5. Mike is now on a partial workspace, loading the latest of foo.c (from 114) while the rest of his workspace remains on 111.

Why haven't we implemented this yet?

Check step 4: I said merged and checked in is happening in a single step, but that's not the case. When I merge, the merged file is kept in my workspace so I can review it before checkin. So, the real situation will be something intermediate prior to create 114:

The "checkout changeset" marked as CO is a temporary one. It doesn't exist on the repo, it just exists on the workspace, but it is clear it starts from 111. Currently, after a merge, a "merge-link" would be coming from 113 as this CO would be the new 114. But, in this "partial workspace merge" there is no merge link.

When I checkin foo.c, Plastic will realize it is in partial mode, that there are no new changes for foo.c after 113, and, somehow, it will also know that foo.c is already merged, and a new merge is not needed (sort of temporary per-file merge tracking stored only in the workspace). No version tree walking would happen since ancestors will always be the parents of the loaded revisions, something workspaces account for.

Does Git have these issues working on single branch?

The "issues" I described (although I wouldn't call them issues but simply ways of working) only happen when several people work on the same branch.

This can't happen in Git, by design, because 2 developers can't work on the same branch, because Git is not centralized.

Plastic can also work fully distributed, with clones for each developer, so you can avoid working in the same branch too.

Confused? Isn't GitHub sort of a centralized Git? Not really.

Centralized means you directly checkin to the repo, no intermediate repo exists. When Mike had this situation, it was because he is directly working on the same repo as his colleagues:

In distributed mode (Git or Plastic), you have your own repo and nobody will touch it or access it. You will never be asked to merge during checkin, because you are in your own branch.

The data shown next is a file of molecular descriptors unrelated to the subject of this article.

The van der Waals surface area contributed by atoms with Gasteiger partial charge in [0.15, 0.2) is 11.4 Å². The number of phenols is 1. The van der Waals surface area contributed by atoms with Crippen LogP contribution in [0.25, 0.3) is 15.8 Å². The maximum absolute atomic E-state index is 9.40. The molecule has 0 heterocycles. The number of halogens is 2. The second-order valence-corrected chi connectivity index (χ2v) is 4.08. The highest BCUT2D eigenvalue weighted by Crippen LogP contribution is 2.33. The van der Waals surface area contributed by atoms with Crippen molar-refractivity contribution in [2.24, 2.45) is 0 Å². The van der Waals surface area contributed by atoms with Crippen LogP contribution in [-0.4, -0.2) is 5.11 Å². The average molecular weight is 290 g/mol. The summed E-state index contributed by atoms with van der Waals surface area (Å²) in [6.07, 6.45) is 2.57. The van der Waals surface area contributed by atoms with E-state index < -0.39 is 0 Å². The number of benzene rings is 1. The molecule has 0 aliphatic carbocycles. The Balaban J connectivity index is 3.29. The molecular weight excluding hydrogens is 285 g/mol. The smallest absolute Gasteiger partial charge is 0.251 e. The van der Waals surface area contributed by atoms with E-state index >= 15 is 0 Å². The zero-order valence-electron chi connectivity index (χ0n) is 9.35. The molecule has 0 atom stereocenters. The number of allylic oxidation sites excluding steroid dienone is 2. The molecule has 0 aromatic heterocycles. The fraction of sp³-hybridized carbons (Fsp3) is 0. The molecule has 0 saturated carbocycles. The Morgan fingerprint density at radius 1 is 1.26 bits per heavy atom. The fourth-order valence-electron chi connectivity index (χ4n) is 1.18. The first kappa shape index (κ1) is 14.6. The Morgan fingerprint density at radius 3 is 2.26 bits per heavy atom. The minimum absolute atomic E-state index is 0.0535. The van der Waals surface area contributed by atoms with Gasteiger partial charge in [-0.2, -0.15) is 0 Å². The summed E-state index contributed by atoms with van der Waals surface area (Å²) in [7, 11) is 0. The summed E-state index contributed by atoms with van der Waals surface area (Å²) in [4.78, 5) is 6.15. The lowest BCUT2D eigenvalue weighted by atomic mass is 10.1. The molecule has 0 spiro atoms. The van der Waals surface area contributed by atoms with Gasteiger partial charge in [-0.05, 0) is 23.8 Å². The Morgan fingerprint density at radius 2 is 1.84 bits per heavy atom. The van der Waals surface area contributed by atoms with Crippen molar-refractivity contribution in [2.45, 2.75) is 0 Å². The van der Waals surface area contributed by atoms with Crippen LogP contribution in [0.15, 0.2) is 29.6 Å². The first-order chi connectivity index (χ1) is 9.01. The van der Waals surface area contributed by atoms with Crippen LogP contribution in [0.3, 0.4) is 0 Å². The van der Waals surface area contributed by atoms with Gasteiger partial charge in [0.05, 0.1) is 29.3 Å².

For code, this is perfect, although you don't need to go distributed for that, you can simply create task branches. (More on task branches here).

For binaries it is not so good. You need locking and locking in a distributed environment is not something Git or GitHub can do at all.

If you can't merge certain files, then, right now, you are better served by centralized single-branch version control. Plastic Gluon helps. Git doesn't.


If you are used to using Perforce or SVN, maybe you'll find yourself struggling trying to wrestle with Plastic trying to make it work in P4 ways.

"Why I can't just checkin a single file without updating?" - you ask.

Per-changeset merge tracking is the answer. It is a different way of thinking. It imposes some limitations, but it opens up a wide range of possibilities for more efficient version control.

The whys might not be easy to grasp at first, and that's why this blogpost is way much longer than I initially expected.

Pablo Santos
I'm the CTO and Founder at Códice.
I've been leading Plastic SCM since 2005. My passion is helping teams work better through version control.
I had the opportunity to see teams from many different industries at work while I helped them improving their version control practices.
I really enjoy teaching (I've been a University professor for 6+ years) and sharing my experience in talks and articles.
And I love simple code. You can reach me at @psluaces.

0 comentarios: